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Everything posted by pow

  1. The GCI shots look better than the in-person photos of the prototype, which looks, well, unfinished like a prototype. There's something about the finishing of the sheetmetal and panel gaps that make it look like a work in progress. I expect the actual car to look better... http://www.automobilemag.com/news/tesla-model-3-ev-finally-revealed/
  2. http://leasehackr.com/blog/2015/11/25/epic-leftovers-part-2-lease-the-chevy-cruze-for-37month-0-down FYI, if you do a bit of Googling, you'll see that folks are getting all sorts of amazing lease deals on Cruze. Best I saw on the GM-Volt forum was $28.24/month with $0 drive-off + $700 Costco cash card... so the net cost of the 24 month lease was actually -$22.24. You can follow Leasehackr on Facebook and Twitter for updates on deals.
  3. Super comfy! The rear seat headrests are like pillows, and the rear mats are made of sheepskin. The car at the show had actual pillows, too, but I thought they were sort of tacky.
  4. I checked it out today at the show. Lots of clever design details; the dash has a spacious-feeling horizontal theme, and the air vents are nicely thought out. Much more interesting to look at than HR-V, but nowhere near as spacious or practical inside. Surprisingly, HR-V has a plusher interior than the new CR-V, which has rather cheap feeling a dashboard and door panels, even on the Touring model. Lots of choices in the subcompact crossover segment now: HR-V, CX-3, Renegade, 500X, Encore, Trax, and Soul, as well as smallish premium compacts like GLA, Q3, and Countryman.
  5. Both the C7 Stingray and Chevy SS I drove--and really, any GM pushrod V8--idle roughly. You can feel the engine shaking around after start up. That's okay for a Corvette or a muscle car, but something like a Cadillac sports sedan should have better refinement. The naturally-aspirated SS also has fairly awful fuel economy: 14 mpg in the city. The C7 gets good numbers on the highway because of its tall gearing and aerodynamics; good luck accelerating in seventh gear. A heavily reworked 3.6 TT is more appropriate for a vehicle like ATS-V.
  6. I guess my area is very competitive. There are 17 Cadillac dealers within 60 miles of here.
  7. You configure a vehicle with the options you want, and they give you a quote for that vehicle as-equipped. Click on "Options." TrueCar provides a useful baseline price for car shopping. I configure cars on TrueCar to match what the dealer has in stock, then email the internet sales department to beat the TrueCar price. On every occasion, it's worked. Makes sense, as TrueCar charges dealers $299 per transaction.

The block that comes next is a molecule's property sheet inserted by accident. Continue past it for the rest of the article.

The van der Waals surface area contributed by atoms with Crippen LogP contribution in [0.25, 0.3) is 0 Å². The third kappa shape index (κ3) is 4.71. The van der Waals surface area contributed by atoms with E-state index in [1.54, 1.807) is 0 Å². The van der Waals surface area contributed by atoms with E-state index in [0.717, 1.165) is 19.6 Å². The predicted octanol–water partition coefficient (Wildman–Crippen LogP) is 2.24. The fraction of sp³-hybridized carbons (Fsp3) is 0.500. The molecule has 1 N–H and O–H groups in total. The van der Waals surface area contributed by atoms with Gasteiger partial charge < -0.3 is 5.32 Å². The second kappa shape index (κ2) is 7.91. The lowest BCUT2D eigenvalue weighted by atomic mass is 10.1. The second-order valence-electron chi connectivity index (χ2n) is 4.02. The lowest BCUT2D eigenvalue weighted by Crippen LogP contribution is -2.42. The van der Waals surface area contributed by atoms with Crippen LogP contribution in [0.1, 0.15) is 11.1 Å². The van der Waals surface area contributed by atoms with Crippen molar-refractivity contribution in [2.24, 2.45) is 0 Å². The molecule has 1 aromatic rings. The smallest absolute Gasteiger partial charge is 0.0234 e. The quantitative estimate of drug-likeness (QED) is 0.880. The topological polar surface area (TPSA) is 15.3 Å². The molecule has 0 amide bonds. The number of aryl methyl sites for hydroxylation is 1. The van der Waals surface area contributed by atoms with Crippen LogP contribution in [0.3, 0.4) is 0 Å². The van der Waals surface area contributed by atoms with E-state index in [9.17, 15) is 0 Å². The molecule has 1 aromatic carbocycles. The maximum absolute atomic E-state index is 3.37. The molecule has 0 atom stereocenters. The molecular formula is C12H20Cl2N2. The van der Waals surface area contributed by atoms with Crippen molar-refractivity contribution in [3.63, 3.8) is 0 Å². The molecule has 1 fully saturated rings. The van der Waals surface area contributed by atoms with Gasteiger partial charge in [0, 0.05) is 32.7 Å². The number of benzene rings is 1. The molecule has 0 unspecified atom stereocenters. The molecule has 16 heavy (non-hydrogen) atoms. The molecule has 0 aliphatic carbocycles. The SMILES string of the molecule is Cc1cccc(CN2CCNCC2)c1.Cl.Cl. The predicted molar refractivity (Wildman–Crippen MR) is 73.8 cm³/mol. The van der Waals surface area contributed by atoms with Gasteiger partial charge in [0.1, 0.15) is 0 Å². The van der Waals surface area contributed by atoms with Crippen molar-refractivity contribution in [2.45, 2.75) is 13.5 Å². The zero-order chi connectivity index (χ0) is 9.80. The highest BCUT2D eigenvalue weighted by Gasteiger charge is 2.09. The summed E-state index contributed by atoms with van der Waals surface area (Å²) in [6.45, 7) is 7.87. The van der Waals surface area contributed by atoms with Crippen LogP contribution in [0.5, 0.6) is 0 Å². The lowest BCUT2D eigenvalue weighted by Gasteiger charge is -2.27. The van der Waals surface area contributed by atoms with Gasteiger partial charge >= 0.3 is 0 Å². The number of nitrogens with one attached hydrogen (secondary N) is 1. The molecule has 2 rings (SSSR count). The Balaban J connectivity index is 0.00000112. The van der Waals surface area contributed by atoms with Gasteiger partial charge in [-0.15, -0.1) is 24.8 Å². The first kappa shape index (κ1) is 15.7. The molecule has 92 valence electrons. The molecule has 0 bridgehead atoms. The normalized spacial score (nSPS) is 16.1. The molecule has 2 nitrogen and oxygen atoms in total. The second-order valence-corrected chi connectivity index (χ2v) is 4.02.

8. ATS-L looks good. Its front fascia and grill are different, too, and I like it more than the SWB ATS's front end. But why get an ATS-L when you can get a CTS for 320i money? The deals on CTS are amazing, and I'm surprised it's not selling any better. I'd seriously consider one if I were in the market for a 5-series sized car:
  9. They do exist. Two weeks ago, Tesla hit the 200 mark, and they're growing at the rate of one new location per day. http://insideevs.com/tesla-opens-supercharger-200/ To be honest, a CNG range extender is a horrible idea. Probably the worst idea in the world, no offense. I tried searching for CNG filling stations, and they're located at bus depots, dump truck yards, gas company lots, taxi co-ops, and ports. None of these locations are convenient to the public. Talk about range anxiety!
  10. By next year, I wouldn't be surprised if it's easier to find a Supercharger than a public CNG station:
  11. Watch the numbers on the speedometer fly! My parents actually had an early 2013 Model S. It was one of the rare 40-kWh, sub-$60,000 cars that Tesla later cancelled. Interesting fact: the car was actually a 60-kWh car but electronically limited to 160 miles of range. No actual 40-kWh cars were made; they were all 60s that could be "unlocked" if you paid Tesla another ten grand. My parents kept the car for a year and ended up selling it for a bit more than they paid new. They're now leasing a Volt as they wait for the Model III. As cool as the Volt is, it's not quite as nice to drive as a Model S.